4. Chip material, and keep mulched material at least five feet away from your home.  One community donated clean chips to a local recreation area for trail maintenance work.
5. Find a biomass facility that can use the material for a product like pellets for wood stoves.
6. Create craft objects such as picture frames etc. from materials removed from around their yard.  This can actually become a community fund raising project!
 
7.Pool resources to rent a green dumpster to help neighborhood residents remove debris in a cost effective way.  Enjoying a meal together afterwards helps build on relationships developed by working together cleaning up.
For more ideas about how communities worked together to reduce their threat of loss during a fire check out the Prep Day success pages. What solution have you created to remove your materials?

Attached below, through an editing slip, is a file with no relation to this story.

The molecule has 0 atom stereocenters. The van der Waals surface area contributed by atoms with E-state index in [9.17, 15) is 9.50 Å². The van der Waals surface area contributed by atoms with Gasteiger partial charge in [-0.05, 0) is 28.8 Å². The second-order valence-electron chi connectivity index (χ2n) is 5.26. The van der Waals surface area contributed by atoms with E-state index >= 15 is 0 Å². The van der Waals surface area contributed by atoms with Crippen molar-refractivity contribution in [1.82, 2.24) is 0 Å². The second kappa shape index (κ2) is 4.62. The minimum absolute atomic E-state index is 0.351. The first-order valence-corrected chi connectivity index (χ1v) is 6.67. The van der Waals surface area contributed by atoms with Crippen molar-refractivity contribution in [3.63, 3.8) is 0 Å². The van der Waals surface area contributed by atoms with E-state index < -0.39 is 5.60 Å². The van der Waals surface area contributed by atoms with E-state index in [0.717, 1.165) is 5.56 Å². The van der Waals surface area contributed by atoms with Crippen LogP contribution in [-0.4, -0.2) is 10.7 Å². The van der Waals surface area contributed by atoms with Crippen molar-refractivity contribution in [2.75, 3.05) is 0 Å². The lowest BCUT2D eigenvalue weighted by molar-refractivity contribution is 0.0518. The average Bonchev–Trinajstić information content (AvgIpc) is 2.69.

Title screen of new  course, homes and wildfire in the background

 

Gain a basic understanding of how wildfires spread and ignite homes in our new interactive  class, Understanding the Wildfire Threat to Homes. An overview of fire history, fire basics, and how homes burn. This easy to follow course is available on our website, does not require a log in, and should take approximately thirty minutes to complete. Residents and stakeholders will learn about:

  • The threat of wildfire to homes and communities.
  • Three things that can affect the speed and intensity of wildfire.
  • The primary sources of ignition for a home during a wildfire.

 

You will also hear from Jack Cohen as he shares some simple actions that greatly decrease the threat from embers and surface fires. Use and share this knowledge to increase the chances of homes and other community assets surviving a wildfire.